Thursday, November 25, 2010

NYT Friday 11/26/10 Gary Steinmehl - Z Movies

I think allowances may have been made for post-Thanksgiving torpor in the scheduling of this Friday New York Times crossword. 16 minutes may be the fastest time I've logged for a themeless puzzle (or close to it). I assume we'll get back to normal with a stinker for the Saturday puzzle.

But was this crossword really a themeless? It meets the requirements by having just 70 clues/answers, but the long entries make a set, and I've considered the puzzle as themeful for that reason. I certainly got a big advantage from observing the thematic pattern and being familiar with at least two of the titles: if I've not come across The Mark of Zorro exactly, it's a title one can easily infer.

telephone dialer?For once I solved a themeless in pretty-much top to bottom order, getting Ice Station Zebra after 3 minutes, the useful index finger (17-Down) at 5 minutes, and Mark of Zorro at 9 minutes. Finally Prisoner of Zenda was reached with 11 minutes on the clock.

That just left some mopping up to do in the harder corners of the grid - particularly the top right and bottom right as far as I recall. I didn't help myself in the latter area by having tersest for 53-Across, making it a lot harder to recognize the six-letter downs.
Solving time: 16 mins (solo, no solving aids)
Clue of the puzz: 15d pools {Crawl spaces?}
Solution

Gary Steinmehl
Grid art by Sympathy [about the grid colors]

Theme

Long answers are all movies where the last word starts with a Z.
16a Ice Station Zebra {1968 Rock Hudson action film}
30a Mark of Zorro {1940 Tyrone Power adventure film, with "The"}
46a Prisoner of Zenda {1937 Ronald Colman adventure film, with "The"}
Crucimetrics [about Crucimetrics]
CompilersGary Steinmehl / Will Shortz
Grid15x15 with 32 (14.2%) black squares
Answers70 (average length 5.51)
Theme squares41 (21.2%)
Scrabble points330 (average 1.71)
Letters usedABCDEFGHIJKLMNOPQRSTUVWXYZ
Video of the Day



27a Bette {"___ of Roses" (1995 adult contemporary album)}. Bette of Roses is the eighth studio album by American singer Bette Midler, released on Atlantic Records in 1995. It became Midler's final album for the label, twenty-three years after the release of her debut and breakthrough The Divine Miss M. The title Bette of Roses is a play on one of the tracks included; "Bed of Roses". Above is the final track I Believe In You.

The Doctor is IN

20a RNs {H.M.O. personnel}. RN = Registered Nurse, H.M.O. = health maintenance organization.

25a sec {Heartbeat}. As in "in a sec/heartbeat".

28a BoSox {Green Monster's squad}. The left field wall at Fenway Park is nicknamed the Green Monster.

29a boater {One on board an outboard}. outboard n. a boat with an outboard motor [MWCD11].

35a R. E. Lee {1935 Pulitzer-winning biography}. Reference to Douglas S. Freeman's four volume biography R. E. Lee, A Biography.

45a Cline {"She's Got You" singer, 1962}. I.e. Patsy Cline (1932–1963).

8d penny {Wise leader?}. As in "penny wise (and pound foolish)".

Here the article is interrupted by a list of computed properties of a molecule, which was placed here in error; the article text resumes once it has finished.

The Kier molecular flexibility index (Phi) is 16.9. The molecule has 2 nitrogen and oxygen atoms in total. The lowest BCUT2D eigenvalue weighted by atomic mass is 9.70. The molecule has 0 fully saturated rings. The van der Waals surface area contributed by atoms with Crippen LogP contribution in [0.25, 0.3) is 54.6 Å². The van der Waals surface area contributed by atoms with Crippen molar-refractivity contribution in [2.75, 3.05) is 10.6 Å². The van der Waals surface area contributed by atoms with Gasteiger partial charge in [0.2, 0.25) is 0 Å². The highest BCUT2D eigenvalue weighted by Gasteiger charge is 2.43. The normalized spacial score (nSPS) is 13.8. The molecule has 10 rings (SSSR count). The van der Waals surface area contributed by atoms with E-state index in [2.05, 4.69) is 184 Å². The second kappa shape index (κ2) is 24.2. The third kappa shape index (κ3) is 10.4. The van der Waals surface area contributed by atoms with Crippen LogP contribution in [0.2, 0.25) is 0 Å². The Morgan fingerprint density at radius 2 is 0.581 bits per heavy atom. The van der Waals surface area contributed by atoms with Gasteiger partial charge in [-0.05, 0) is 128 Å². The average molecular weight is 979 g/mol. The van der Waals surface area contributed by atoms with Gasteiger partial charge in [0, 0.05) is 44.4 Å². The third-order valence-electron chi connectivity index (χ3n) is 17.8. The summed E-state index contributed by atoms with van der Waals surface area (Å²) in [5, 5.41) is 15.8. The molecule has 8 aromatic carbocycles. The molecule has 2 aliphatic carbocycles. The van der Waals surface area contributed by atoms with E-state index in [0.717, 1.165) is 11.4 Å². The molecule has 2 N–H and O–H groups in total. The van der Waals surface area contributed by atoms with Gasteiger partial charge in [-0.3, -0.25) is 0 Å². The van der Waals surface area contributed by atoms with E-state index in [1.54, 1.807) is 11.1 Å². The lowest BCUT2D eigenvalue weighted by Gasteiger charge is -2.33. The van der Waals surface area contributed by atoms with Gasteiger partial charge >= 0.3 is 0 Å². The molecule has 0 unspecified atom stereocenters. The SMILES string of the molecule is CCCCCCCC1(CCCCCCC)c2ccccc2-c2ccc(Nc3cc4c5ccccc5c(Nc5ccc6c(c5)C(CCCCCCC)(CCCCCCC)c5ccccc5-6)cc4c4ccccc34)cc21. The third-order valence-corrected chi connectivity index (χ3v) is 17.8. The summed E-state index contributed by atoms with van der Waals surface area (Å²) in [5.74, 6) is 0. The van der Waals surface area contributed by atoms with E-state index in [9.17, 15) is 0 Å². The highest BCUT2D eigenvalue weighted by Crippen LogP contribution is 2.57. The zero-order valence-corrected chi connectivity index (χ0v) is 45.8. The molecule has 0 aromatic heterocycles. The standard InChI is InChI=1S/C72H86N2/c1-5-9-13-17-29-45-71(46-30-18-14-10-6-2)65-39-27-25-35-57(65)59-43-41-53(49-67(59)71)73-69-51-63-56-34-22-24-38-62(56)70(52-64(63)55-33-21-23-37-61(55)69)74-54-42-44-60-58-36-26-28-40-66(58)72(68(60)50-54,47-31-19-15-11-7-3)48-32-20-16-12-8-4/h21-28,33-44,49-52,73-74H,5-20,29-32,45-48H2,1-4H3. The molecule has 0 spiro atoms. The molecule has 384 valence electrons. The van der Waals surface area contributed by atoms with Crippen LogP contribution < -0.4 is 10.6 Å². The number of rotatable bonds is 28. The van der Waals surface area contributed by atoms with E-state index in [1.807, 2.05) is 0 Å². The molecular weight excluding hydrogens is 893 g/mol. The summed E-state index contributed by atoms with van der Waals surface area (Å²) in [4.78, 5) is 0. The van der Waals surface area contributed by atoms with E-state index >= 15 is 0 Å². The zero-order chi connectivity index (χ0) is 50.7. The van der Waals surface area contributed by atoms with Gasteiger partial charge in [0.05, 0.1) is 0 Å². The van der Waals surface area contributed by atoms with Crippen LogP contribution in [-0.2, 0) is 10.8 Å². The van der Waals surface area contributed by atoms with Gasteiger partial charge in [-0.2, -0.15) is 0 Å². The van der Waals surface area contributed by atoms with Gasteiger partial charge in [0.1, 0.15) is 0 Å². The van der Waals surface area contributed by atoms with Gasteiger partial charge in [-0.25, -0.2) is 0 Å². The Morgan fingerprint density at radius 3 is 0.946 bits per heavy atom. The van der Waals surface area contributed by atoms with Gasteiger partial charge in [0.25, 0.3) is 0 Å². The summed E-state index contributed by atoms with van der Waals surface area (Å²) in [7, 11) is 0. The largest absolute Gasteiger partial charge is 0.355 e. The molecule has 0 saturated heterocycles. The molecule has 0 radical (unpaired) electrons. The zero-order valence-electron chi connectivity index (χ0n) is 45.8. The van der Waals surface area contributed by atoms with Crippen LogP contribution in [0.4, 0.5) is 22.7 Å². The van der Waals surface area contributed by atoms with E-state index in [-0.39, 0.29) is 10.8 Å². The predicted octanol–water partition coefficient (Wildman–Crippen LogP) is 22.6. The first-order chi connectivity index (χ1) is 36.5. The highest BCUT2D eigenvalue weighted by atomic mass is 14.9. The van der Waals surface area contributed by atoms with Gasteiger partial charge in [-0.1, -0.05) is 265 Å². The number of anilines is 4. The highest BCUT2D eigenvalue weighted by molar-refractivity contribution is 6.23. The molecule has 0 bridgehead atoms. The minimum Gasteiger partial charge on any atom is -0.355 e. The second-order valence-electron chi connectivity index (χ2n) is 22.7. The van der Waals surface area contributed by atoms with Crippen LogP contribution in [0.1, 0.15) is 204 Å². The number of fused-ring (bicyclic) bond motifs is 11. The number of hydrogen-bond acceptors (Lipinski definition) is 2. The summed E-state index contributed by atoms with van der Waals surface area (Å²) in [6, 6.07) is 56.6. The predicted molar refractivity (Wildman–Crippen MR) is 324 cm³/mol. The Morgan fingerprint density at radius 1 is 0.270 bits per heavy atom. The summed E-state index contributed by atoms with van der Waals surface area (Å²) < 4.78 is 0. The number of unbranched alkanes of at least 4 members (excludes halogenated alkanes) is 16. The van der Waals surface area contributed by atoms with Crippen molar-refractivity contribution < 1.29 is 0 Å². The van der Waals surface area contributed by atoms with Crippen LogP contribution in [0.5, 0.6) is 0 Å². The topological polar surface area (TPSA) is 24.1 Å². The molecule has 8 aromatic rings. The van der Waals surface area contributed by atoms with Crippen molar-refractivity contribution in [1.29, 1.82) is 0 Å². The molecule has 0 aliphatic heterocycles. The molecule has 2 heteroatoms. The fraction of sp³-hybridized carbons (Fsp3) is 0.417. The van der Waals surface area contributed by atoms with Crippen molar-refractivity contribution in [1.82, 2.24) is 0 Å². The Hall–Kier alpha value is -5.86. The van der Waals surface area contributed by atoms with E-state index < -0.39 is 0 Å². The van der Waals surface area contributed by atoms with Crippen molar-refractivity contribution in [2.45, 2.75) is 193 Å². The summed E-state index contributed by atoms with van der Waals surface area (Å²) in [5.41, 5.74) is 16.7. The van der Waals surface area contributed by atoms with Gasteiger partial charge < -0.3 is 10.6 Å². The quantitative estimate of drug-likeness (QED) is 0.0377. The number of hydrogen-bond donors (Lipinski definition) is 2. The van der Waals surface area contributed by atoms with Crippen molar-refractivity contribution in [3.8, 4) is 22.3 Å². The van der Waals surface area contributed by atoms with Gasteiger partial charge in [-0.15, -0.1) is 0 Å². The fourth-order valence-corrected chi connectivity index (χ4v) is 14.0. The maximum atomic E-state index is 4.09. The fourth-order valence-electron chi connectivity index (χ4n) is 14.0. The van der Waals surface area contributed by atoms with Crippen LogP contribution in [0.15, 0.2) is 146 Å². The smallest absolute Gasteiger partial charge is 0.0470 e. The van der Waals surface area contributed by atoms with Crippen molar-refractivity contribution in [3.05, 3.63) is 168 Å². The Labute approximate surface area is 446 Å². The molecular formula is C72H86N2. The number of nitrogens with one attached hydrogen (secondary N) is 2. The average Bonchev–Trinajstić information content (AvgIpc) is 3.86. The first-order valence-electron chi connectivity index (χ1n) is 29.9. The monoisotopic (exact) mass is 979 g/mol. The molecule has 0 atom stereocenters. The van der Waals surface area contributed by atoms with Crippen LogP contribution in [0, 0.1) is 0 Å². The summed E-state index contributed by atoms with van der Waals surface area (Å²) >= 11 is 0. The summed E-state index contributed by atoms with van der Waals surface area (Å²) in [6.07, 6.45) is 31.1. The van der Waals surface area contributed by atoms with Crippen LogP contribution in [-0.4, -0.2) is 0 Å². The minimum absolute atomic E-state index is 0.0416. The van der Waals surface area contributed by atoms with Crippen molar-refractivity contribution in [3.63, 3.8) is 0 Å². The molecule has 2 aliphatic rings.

15d pools {Crawl spaces?}. Crawl in the swimming sense ... definitely one for Pavlov's Guide to Crosswords.

38d Handel {"Ezio" composer}. Ezio is an opera by George Frideric Handel.

41d niños {Young hijos}. son/daughter = hijo/hija had better go into Español para los crucigramistas now.

Image of the Day

point shoes

37d pointe {___ shoes (ballet wear)}. A pointe shoe is a type of shoe worn by ballet dancers when performing pointework. Pointe shoes developed from the desire for dancers to appear weightless and sylph-like and have evolved to enable dancers to dance on the tips of their toes (i.e., en pointe) for extended periods of time. They are normally worn by female dancers, though male dancers may wear them for unorthodox roles such as the ugly stepsisters in Cinderella, Bottom in A Midsummer Night's Dream, or men performing as women in dance companies such as Les Ballets Trockadero and Grandiva. They are manufactured in a variety of colors, most commonly in shades of light pink.

Other Clues

1a writhed {Showed great discomfort}; 8a poults {Turkey tots?}; 14a Harvard {Lamont Library locale}; 15a per diem {Like some expense reimbursements}; 18a sines {They can make waves}; 19a no-no {It's out of bounds}; 21a knit {Grow together}; 22a madly {One way to be in love}; 24a Leah {"Dressing Rich" author Feldon}; 26a tubes {Sights in an intensive care unit}; 32a gritty {Strongly realistic}; 34a Iowan {Dweller along the Skunk River}; 36a annex {Take over}; 37a Ph.D. {Many a prof}; 40a Isis {"Aida" chorus subject}; 41a Niger {Where Hausa and Djerma are spoken}; 42a boar {Adonis' undoing}; 43a pet {Sitter's charge, maybe}; 44a dike {Big bank investment?}; 50a evasion {Political tactic}; 51a coaster {Thing under a tumbler}; 52a resets {Transplants}; 53a tersely {Without any gas?}.

1d whisks {Egg beaters}; 2d Racine {County south of Milwaukee}; 3d irenic {Peaceful}; 4d TV set {Show case?}; 5d hats {They have crowns}; 6d era {Big time}; 7d DDT {It's been banned in the U.S. since 1972}; 9d orzo {Italian side dish}; 10d Ude {Ulan-___, Russia}; 11d libretto {Book}; 12d ternate {Like a clover leaf}; 13d smasher {Atom ___}; 17d index finger {Telephone dialer?}; 22d musky {Like some perfume}; 23d Aboo {"Bug ___" (1999 Destiny's Child hit)}; 24d learn {Wise up}; 26d torte {Calorie-rich dessert}; 27d borax {Ingredient in artificial gems}; 28d Bates {Katharine Lee ___, writer of "America the Beautiful"}; 29d bower {Garden shelter}; 30d militias {Revolutionary War groups}; 31d zone {Neighborhood}; 32d gripper {Vise}; 33d reserve {What things may be held in}; 36d Aiken {Conrad who wrote "Ushant," 1952}; 39d dreary {Gray}; 42d bless {Smile upon}; 44d do it! {Darer's cry}; 45d czar {Powerful person}; 47d SSE {Tampa-to-Ft. Myers dir.}; 48d Oct. {Time of much raking: Abbr.}; 49d foe {One to counter}.

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